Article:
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Discussion Starter · #121 ·
Write only took maybe just under 2 mins on PCMFlash... on Techstream it took over 15 minutes. (both using the tactrix interface)

So I have spend all night with strippers in the garage :p Sadly just making this test adapter which was a pretty painful chore, and oh to easy to make wiring mistakes.

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So then I went for it..................
 

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Discussion Starter · #122 ·

It is a shame the only one of these ECU's I have is from an Automatic Transmission.
But I do have a Yaris 1.3 ECU which looks identical from the outside.
Turns out it is only USA spec cars that seem to use this "small case" ECU.
 

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couple things:

Not sure if the ECU you have looks for an O2 sensor or AFR sensor. It seems to me all the 2003 and later Corolla/Matrix look for an AFR sensor.

You might find that the MAF calibration is off. It seems like the MAF calibration curve can vary from model to model, even within the same engine family.

So you have some work to do to get to proper fueling and ignition timing.
 

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Discussion Starter · #126 ·
No the 03/04 still use the narrowband o2 05 up switched to air sensors
diagnostic dog, send me your address. I will mail this ECM to you. Whatever I can do to help.
Yes that would be amazing! Very good of you. I will PM you my address.


Not sure if the ECU you have looks for an O2 sensor or AFR sensor. It seems to me all the 2003 and later Corolla/Matrix look for an AFR sensor.
You might find that the MAF calibration is off. It seems like the MAF calibration curve can vary from model to model, even within the same engine family.
So you have some work to do to get to proper fuelling and ignition timing.

Same MAF part number fits both vehicles.
Same injector part number fits both vehilces.
Same water temp sensor
Same TPS
Same crank/cam etc
Same idle control valve
Save VVT stuff

There is a difference in knock sensor (Mr2 = wire / Corolla = 2 wire)
My car does not have the VPS "vapour pressure sensor" 89461-02030 - I think this might be a California emissions type thing.which appears to be on top of the fuel tank/pump Electronic fuel injection system for Toyota Corolla / Matrix ZZE130L - Genuine parts

I can resistor out the VPS OK
And the knock sensor I'm sure has been solved with other conversions.
 

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Discussion Starter · #127 ·
Have have taken it out for a drive, and everything drive perfectly as a Corolla ermmmm MR2 should. It now has a 6500rpm rev limiter :( But I'm sure we can modify that!

I have also picked up 2 fault codes for the Lambda sensor heaters.. Corolla ones are 11-16 ohms... which is the same as the MR2, so something funky is going on there. Maybe mine had this fault anyway :rolleyes:

I can clear the vapour pressure sesnor code by inputting PTNK with 2.9v to 3.7v at atmosphere or 0.5v at a vacuum of 4.0 kPa
 

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Discussion Starter · #128 ·
I'm going to have a week away from this project because it has burnt me out a little bit over the last 2 weeks. Too many late nights on top of family/work commitments.

But I have proven the concept and feasibility here 100% of this OEM remappable 1ZZ-FE ecu idea.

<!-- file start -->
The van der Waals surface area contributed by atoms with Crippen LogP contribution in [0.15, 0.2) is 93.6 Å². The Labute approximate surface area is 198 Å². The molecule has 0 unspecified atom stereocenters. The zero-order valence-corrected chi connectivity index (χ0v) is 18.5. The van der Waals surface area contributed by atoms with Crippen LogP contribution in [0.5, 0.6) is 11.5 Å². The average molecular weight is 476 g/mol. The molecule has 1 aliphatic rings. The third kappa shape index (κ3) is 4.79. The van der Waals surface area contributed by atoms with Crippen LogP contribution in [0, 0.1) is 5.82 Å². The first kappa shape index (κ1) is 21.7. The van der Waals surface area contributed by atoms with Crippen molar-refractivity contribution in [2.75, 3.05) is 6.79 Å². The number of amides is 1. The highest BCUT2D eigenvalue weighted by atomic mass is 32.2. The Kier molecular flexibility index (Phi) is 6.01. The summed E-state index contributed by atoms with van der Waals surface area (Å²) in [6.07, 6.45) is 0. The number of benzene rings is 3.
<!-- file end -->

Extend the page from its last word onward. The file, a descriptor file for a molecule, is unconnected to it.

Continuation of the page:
The next stage is to get one working without any fault codes at all so we know there is no little problems.
 

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Good job, you deserve a break. You really got a lot done in a short time.

For the knock sensor you will need to get a stock flat response donut sensor. It fits into the same position on the engine using an adapter stud. You can either harvest one of these studs from a junker or your can order one. Same for the sensor. Then you will have to wire it to the ECU. The flat response sensor has a completely different signal characteristics from the Mr2 resonant sensor. You cannot substitute one for the other. It requires two wires to the ECU, KNK+ and KNK-, plus the shielding must be grounded.

The MAF part number is the same but this does not mean the MAF calibration curve is the same. The calibration is a function of the shape and size of the airbox and intake duct. Be aware of this going forward or you may end up chasing your tail on the fueling.

You will be able to re-use your O2S from the Spyder but also be aware that the Spyder has divided fueling on two banks with a separate O2S signal for each bank while the Corolla has a single O2S situated after the merge of the four exhaust runners that monitors the blended exhaust from all four runners. Depending on your current exhaust setup you may need to weld a new O2S bung in a location downstream of your runner merge.

If you are going to be re-mapping the ECU you will be able to easily locate the evap DTC specifications in the firmware and delete them. Same for any a/t transmission codes if applicatble, and downstream O2S fault codes if you don't want one.
 

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Discussion Starter · #130 ·
I've ordered a Knock sensor with a connector/pigtail etc.

If you are going to be re-mapping the ECU you will be able to easily locate the evap DTC specifications in the firmware and delete them. Same for any a/t transmission codes if applicable, and downstream O2S fault codes if you don't want one.
Hey I think we are hitting the limits of what I can do. Cracking open the OEM firmware is beyond my little peanut brain! I can do PCBs, wiring diagrams, analysing packets etc, but assembly and coding really isn't my thing.